by Aws Al-Sharqy / Islam Online –
BAGHDAD (October 30, 2003) — This year, the first day of the holy month of Ramadan in Iraq was marred by a series of explosions and attacks that rocked the capital Baghdad when suicide bombers targeted several police stations in the Al-Sayidia, Al-Khadra, Al-Doura and New Baghdad areas, and car-bomb explosions claimed the lives of more than 40 people and wounded 224 others.
After 10 years of economic sanctions, the beginning of the month of Ramadan saw Iraqis suffer yet another embargo under US occupation.
Although the interim Iraqi Governing Council (IGC) declared the lifting of the curfew during the month of Ramadan, many people are convinced that the atmosphere this Ramadan will be similar to that of previous years: the security situation is still chaotic, and escalating price increases bring to mind the dim images that prevailed during previous years, when economic sanctions put an end to many social events, including rites and rituals usually upheld during Ramadan.
The Taraweeh prayer (unique to the month or Ramadan) used to be held in tens of mosques in Baghdad. Now, however, many people prefer to pray at home given the continuous power outages, and few venture to pray at the mosques for fear of being targeted by robbers.
The First Ramadan Without Saddam
Iraqis are facing a sharp increase in the prices of foodstuffs at a time when unemployment is rife. Thus, preparing meals for Iftaar (breaking of the fast) has become a source of embarrassment for many housewives, whose efforts in this regard are hampered by rising costs.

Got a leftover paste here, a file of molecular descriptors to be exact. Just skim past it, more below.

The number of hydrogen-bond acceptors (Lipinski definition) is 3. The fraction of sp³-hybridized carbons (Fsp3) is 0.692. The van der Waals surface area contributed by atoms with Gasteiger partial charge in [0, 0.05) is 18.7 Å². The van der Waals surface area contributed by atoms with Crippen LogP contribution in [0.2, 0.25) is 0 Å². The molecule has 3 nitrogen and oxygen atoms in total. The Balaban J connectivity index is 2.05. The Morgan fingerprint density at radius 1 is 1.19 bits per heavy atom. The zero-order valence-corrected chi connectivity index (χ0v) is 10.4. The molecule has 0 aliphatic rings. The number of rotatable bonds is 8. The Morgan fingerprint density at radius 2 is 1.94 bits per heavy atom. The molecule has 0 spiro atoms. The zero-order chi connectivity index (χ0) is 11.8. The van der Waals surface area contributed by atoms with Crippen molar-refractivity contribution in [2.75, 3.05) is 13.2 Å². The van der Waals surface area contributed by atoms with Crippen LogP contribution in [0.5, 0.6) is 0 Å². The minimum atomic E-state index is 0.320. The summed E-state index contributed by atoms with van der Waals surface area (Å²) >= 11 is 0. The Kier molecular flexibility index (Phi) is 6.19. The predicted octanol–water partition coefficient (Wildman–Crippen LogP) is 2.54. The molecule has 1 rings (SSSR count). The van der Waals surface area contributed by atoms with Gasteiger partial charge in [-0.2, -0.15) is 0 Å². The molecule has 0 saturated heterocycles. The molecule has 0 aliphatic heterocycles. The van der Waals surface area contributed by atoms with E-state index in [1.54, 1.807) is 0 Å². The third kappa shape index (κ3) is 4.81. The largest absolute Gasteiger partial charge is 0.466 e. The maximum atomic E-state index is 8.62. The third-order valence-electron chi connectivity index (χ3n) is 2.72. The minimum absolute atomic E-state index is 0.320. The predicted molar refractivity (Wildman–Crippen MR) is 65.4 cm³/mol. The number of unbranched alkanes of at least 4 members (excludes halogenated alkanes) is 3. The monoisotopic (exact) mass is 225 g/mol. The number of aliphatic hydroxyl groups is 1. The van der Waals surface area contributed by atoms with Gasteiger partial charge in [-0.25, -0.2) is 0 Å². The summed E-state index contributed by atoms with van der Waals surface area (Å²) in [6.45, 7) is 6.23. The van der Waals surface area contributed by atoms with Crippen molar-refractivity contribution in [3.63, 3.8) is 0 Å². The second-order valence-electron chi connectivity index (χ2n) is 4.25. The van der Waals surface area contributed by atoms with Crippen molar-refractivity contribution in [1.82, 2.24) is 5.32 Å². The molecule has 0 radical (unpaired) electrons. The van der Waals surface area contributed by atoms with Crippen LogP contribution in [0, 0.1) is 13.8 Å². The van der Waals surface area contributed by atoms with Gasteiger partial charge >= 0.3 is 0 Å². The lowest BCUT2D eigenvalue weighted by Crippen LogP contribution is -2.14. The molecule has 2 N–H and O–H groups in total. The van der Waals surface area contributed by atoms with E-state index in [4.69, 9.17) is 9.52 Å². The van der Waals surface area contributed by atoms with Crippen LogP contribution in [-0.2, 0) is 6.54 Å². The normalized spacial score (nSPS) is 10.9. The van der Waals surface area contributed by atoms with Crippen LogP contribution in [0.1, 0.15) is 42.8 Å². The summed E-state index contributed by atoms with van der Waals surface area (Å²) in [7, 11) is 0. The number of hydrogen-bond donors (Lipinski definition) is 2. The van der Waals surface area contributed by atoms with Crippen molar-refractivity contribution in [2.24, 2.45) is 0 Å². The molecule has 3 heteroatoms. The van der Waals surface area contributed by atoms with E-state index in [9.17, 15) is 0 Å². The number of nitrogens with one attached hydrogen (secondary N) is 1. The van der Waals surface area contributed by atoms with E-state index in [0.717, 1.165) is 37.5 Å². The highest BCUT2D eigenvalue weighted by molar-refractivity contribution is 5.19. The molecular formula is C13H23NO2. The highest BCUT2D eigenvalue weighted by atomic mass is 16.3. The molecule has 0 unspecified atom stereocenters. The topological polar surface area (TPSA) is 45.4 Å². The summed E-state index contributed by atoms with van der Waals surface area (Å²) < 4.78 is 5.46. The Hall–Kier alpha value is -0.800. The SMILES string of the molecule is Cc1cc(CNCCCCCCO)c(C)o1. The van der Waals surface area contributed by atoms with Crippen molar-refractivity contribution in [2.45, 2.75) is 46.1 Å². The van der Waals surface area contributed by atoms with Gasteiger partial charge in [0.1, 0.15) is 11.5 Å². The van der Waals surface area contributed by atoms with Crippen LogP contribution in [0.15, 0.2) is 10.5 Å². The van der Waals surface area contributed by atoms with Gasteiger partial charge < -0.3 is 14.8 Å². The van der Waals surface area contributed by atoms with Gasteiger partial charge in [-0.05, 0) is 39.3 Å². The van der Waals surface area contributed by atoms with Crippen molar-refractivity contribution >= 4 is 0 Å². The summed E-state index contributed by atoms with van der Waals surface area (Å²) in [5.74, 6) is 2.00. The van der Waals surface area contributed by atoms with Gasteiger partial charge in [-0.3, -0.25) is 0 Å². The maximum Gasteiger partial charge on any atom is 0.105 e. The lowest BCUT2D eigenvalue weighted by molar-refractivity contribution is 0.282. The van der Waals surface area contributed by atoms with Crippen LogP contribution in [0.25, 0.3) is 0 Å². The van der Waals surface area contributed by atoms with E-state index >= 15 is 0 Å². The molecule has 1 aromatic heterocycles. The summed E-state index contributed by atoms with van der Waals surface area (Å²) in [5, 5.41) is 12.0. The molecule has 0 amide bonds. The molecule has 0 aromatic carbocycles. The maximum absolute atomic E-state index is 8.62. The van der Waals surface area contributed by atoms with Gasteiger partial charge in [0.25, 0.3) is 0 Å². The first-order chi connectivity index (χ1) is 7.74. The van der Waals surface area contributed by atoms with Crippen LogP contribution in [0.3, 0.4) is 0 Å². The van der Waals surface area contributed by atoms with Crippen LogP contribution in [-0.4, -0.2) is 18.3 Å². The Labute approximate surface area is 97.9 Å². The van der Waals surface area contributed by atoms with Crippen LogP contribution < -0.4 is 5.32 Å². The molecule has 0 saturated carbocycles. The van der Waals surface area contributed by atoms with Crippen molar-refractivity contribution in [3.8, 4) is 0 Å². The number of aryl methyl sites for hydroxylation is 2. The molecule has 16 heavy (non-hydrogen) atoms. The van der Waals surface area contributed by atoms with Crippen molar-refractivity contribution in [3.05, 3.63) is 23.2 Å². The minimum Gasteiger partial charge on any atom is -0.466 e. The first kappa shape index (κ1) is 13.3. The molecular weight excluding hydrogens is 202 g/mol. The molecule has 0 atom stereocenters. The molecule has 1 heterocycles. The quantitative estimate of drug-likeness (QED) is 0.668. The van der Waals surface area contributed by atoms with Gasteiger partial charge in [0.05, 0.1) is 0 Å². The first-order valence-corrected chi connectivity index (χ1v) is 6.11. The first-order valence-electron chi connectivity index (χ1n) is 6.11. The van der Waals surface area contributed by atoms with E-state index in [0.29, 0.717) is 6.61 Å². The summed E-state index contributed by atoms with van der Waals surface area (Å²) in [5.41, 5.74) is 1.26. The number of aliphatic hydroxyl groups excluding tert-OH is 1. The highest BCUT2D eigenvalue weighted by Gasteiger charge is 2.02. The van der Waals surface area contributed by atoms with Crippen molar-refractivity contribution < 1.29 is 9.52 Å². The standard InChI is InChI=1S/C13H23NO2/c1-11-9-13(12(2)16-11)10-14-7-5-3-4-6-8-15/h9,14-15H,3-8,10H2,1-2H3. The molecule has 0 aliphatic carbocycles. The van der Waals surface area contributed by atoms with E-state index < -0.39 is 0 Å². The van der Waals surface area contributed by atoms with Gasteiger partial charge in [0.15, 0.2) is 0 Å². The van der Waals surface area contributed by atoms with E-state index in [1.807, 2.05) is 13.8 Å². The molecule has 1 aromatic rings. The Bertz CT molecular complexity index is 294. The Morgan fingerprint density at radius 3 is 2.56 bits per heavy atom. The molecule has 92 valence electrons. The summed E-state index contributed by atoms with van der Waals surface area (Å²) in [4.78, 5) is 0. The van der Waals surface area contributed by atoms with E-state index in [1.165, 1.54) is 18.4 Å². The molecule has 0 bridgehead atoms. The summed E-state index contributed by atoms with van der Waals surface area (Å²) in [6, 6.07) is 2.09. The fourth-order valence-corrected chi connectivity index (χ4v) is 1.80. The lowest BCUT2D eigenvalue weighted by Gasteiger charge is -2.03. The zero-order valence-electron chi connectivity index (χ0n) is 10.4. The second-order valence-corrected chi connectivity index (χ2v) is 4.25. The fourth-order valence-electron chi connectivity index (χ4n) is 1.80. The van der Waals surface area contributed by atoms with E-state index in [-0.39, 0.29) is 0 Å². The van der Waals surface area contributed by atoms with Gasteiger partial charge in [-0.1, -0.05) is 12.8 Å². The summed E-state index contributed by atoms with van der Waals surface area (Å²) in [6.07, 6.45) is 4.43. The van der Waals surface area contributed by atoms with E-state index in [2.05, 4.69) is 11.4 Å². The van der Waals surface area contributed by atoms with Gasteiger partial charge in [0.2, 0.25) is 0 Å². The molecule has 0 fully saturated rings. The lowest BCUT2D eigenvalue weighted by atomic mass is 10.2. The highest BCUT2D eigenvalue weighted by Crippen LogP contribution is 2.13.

For example, the price of one kilogram of meat has rocketed to 7,500 dinars (equivalent to $37.50). Iraqis expect further price increases in the coming days — an unfortunate situation which they have gotten used to. They blame traders for taking advantage of the advent of Ramadan to raise their prices to unreasonable levels.
The costs of fruits and vegetables have reached double the prices a few days prior to Ramadan. This has led to rising discontent among Iraqis despite the IGC’s attempt to alleviate their hardship through granting every government employee a 6,000-dinar Ramadan bonus (equivalent to $30).
Unfortunately, those not employed by the government, who constitute the largest segment of society, did not benefit from this gesture. Some Islamic charitable organizations have set up Iftaar feeding programs and started distributing clothing and foodstuffs to poor families, and mosques are urging affluent members of the society to support the less fortunate.
This is the first Ramadan without Saddam. For many, this means the freedom to practice their rites and beliefs without fear or surveillance. However, this freedom seems to be undermined by the concrete barriers and barbed wires that have become a common sight on the streets of Baghdad.
Iraqis also fear stray US bullets that do not differentiate between a person who wishes to perform the Taraweeh prayer and another who intends to carry out an operation against the occupying forces.